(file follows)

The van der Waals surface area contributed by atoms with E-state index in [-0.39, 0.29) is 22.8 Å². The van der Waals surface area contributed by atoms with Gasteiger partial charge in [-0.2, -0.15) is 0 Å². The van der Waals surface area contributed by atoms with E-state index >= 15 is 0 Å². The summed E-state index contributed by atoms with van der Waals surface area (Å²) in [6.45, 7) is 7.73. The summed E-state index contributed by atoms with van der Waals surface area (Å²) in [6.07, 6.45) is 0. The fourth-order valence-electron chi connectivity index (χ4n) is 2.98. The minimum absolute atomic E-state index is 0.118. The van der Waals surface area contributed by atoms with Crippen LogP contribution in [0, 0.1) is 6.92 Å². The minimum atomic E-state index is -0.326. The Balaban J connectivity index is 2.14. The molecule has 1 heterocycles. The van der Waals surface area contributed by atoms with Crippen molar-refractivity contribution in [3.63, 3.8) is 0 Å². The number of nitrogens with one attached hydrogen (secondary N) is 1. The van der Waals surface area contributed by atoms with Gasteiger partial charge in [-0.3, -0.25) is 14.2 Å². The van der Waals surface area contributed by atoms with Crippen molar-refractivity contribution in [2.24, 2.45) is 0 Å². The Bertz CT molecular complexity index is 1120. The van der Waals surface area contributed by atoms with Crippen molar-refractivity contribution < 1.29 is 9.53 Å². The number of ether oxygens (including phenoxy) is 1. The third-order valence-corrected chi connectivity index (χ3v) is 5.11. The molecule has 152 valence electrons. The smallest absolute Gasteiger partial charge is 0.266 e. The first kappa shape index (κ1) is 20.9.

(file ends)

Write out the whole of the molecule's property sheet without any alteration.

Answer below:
The van der Waals surface area contributed by atoms with E-state index in [-0.39, 0.29) is 22.8 Å². The van der Waals surface area contributed by atoms with Gasteiger partial charge in [-0.2, -0.15) is 0 Å². The van der Waals surface area contributed by atoms with E-state index >= 15 is 0 Å². The summed E-state index contributed by atoms with van der Waals surface area (Å²) in [6.45, 7) is 7.73. The summed E-state index contributed by atoms with van der Waals surface area (Å²) in [6.07, 6.45) is 0. The fourth-order valence-electron chi connectivity index (χ4n) is 2.98. The minimum absolute atomic E-state index is 0.118. The van der Waals surface area contributed by atoms with Crippen LogP contribution in [0, 0.1) is 6.92 Å². The minimum atomic E-state index is -0.326. The Balaban J connectivity index is 2.14. The molecule has 1 heterocycles. The van der Waals surface area contributed by atoms with Crippen molar-refractivity contribution in [3.63, 3.8) is 0 Å². The number of nitrogens with one attached hydrogen (secondary N) is 1. The van der Waals surface area contributed by atoms with Gasteiger partial charge in [-0.3, -0.25) is 14.2 Å². The van der Waals surface area contributed by atoms with Crippen molar-refractivity contribution in [2.24, 2.45) is 0 Å². The Bertz CT molecular complexity index is 1120. The van der Waals surface area contributed by atoms with Crippen molar-refractivity contribution < 1.29 is 9.53 Å². The number of ether oxygens (including phenoxy) is 1. The third-order valence-corrected chi connectivity index (χ3v) is 5.11. The molecule has 152 valence electrons. The smallest absolute Gasteiger partial charge is 0.266 e. The first kappa shape index (κ1) is 20.9.